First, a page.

A Richard Branson-led consortium bidding to acquire ailing British bank Northern Rock plans to rapidly rebuild it, consortium member Wilbur Ross said Sunday.
Ross, a billionaire investor best known for buying and turning around distressed companies, said he would be a "very major equity investor" in the consortium although he declined to specifically state his stake.
"Branson is not a great one for shrinking things - he's a great one for building things. The idea would be to build it up as rapidly as we could," Ross told the Reuters Autos Summit in Detroit.
Ross said the bank would be renamed Virgin Money by the group and would build its deposit base.
He said Northern Rock fell into trouble because it had been too dependent on securitizations and commercial paper -- markets which dried up when the subprime crunch hit.
Under the Virgin proposal, the consortium would immediately repay a significant proportion of a loan from the Bank of England (BoE), the consortium has previously said. Ross said the total owed to the Bank of England had been estimated likely to reach 24 billion pounds ($48 billion) by the end of the year.
A rival proposal for Northern Rock was put forward by Olivant, a team led by veteran troubleshooter Luqman Arnold, which plans the "prompt repayment" of loans from the BoE and would subscribe for a minority stake in the company.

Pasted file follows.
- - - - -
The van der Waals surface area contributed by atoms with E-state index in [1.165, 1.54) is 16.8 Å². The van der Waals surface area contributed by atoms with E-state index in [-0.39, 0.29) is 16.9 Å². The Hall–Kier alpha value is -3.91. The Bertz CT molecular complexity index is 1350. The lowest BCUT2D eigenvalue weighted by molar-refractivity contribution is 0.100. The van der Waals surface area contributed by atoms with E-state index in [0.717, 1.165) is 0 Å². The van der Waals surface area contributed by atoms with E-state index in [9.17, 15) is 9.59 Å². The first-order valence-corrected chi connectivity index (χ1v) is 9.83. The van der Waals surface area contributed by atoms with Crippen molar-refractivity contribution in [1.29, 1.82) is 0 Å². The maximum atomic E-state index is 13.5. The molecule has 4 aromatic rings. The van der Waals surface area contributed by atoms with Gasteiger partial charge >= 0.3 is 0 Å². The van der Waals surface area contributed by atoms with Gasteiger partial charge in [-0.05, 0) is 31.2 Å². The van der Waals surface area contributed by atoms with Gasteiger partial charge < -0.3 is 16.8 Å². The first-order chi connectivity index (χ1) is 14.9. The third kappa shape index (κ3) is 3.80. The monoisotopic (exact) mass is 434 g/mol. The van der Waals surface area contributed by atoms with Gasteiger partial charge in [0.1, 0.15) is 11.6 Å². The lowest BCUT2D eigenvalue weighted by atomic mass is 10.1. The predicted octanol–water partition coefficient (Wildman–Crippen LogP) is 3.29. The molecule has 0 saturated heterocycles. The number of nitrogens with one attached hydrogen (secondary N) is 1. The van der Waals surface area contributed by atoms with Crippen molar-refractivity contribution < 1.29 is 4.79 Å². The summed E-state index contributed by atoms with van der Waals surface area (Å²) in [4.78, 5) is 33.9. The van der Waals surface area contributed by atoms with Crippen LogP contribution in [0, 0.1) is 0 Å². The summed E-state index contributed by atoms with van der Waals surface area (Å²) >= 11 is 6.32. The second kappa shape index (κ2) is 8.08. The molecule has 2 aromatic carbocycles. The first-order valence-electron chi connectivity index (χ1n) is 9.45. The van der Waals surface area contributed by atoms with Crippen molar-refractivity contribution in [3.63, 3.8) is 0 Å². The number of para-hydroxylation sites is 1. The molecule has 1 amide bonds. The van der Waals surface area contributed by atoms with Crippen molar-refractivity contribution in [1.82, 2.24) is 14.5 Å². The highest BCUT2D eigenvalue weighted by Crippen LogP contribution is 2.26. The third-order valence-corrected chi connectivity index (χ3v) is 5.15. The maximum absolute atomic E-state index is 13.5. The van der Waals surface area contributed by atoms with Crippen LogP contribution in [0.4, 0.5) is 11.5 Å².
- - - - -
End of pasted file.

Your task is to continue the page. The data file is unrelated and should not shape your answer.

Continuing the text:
Loan Must be Repaid
Ross said he thought any bid for Northern Rock would have to repay a large amount of the money owed to the BoE to succeed. Any deal that did not pay back the funds would probably run into regulatory problems on grounds that the government was subsidizing a bank, he said.
Ross, traditionally known for tackling restructurings in the steel, textile and coal industries, is also making a bet on the U.S. mortgage market.
He said he had completed the purchase of the loan servicing unit of bankrupt American Home Mortgage Investment Friday for about $500 million. He said he aims to double or triple the loan servicing portfolio. The unit is currently handling a little over $40 billion in mortgages, he said.
That expansion could be achieved without a sizeable increase in overhead or capital expenditure, by buying a series of smaller portfolios, he said.
American Home had been the 10th-largest U.S. mortgage lender before filing for Chapter 11 bankruptcy protection on Aug. 6. More than a dozen U.S. mortgage lenders have gone bankrupt this year, including several "subprime" lenders that provided loans to borrowers with poor credit.
American Home catered to people with better credit. It collapsed after investors stopped buying most home loans, including American Home's, apart from those they deemed safest.